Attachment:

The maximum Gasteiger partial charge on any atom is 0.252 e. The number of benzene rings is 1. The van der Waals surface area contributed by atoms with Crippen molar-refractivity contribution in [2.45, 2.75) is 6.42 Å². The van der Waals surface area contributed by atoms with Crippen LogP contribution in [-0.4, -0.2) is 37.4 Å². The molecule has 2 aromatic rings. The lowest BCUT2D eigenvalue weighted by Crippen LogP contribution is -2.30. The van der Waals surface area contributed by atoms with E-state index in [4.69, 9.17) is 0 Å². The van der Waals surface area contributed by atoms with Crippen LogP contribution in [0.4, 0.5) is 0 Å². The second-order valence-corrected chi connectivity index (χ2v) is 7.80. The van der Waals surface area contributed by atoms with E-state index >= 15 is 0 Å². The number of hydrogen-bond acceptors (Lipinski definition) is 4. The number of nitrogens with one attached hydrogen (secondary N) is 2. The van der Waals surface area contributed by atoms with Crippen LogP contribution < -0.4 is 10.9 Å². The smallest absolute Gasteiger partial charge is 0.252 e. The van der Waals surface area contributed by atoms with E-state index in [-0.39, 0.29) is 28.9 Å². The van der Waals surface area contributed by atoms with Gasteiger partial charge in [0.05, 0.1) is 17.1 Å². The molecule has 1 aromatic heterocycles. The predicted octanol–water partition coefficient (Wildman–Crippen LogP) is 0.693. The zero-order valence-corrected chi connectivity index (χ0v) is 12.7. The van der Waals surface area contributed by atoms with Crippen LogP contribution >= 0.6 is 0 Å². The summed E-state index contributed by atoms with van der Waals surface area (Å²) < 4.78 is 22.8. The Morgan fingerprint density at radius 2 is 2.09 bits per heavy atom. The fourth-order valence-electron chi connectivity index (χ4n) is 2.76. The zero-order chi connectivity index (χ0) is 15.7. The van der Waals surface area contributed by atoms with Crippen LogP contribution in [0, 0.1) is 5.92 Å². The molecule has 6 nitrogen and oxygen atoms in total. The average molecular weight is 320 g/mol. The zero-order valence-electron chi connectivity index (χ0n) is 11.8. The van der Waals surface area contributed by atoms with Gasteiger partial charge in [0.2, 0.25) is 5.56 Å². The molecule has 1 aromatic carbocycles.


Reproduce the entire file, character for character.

The maximum Gasteiger partial charge on any atom is 0.252 e. The number of benzene rings is 1. The van der Waals surface area contributed by atoms with Crippen molar-refractivity contribution in [2.45, 2.75) is 6.42 Å². The van der Waals surface area contributed by atoms with Crippen LogP contribution in [-0.4, -0.2) is 37.4 Å². The molecule has 2 aromatic rings. The lowest BCUT2D eigenvalue weighted by Crippen LogP contribution is -2.30. The van der Waals surface area contributed by atoms with E-state index in [4.69, 9.17) is 0 Å². The van der Waals surface area contributed by atoms with Crippen LogP contribution in [0.4, 0.5) is 0 Å². The second-order valence-corrected chi connectivity index (χ2v) is 7.80. The van der Waals surface area contributed by atoms with E-state index >= 15 is 0 Å². The number of hydrogen-bond acceptors (Lipinski definition) is 4. The number of nitrogens with one attached hydrogen (secondary N) is 2. The van der Waals surface area contributed by atoms with Crippen LogP contribution < -0.4 is 10.9 Å². The smallest absolute Gasteiger partial charge is 0.252 e. The van der Waals surface area contributed by atoms with E-state index in [-0.39, 0.29) is 28.9 Å². The van der Waals surface area contributed by atoms with Gasteiger partial charge in [0.05, 0.1) is 17.1 Å². The molecule has 1 aromatic heterocycles. The predicted octanol–water partition coefficient (Wildman–Crippen LogP) is 0.693. The zero-order valence-corrected chi connectivity index (χ0v) is 12.7. The van der Waals surface area contributed by atoms with Crippen LogP contribution >= 0.6 is 0 Å². The summed E-state index contributed by atoms with van der Waals surface area (Å²) < 4.78 is 22.8. The Morgan fingerprint density at radius 2 is 2.09 bits per heavy atom. The fourth-order valence-electron chi connectivity index (χ4n) is 2.76. The zero-order chi connectivity index (χ0) is 15.7. The van der Waals surface area contributed by atoms with Crippen LogP contribution in [0, 0.1) is 5.92 Å². The molecule has 6 nitrogen and oxygen atoms in total. The average molecular weight is 320 g/mol. The zero-order valence-electron chi connectivity index (χ0n) is 11.8. The van der Waals surface area contributed by atoms with Gasteiger partial charge in [0.2, 0.25) is 5.56 Å². The molecule has 1 aromatic carbocycles.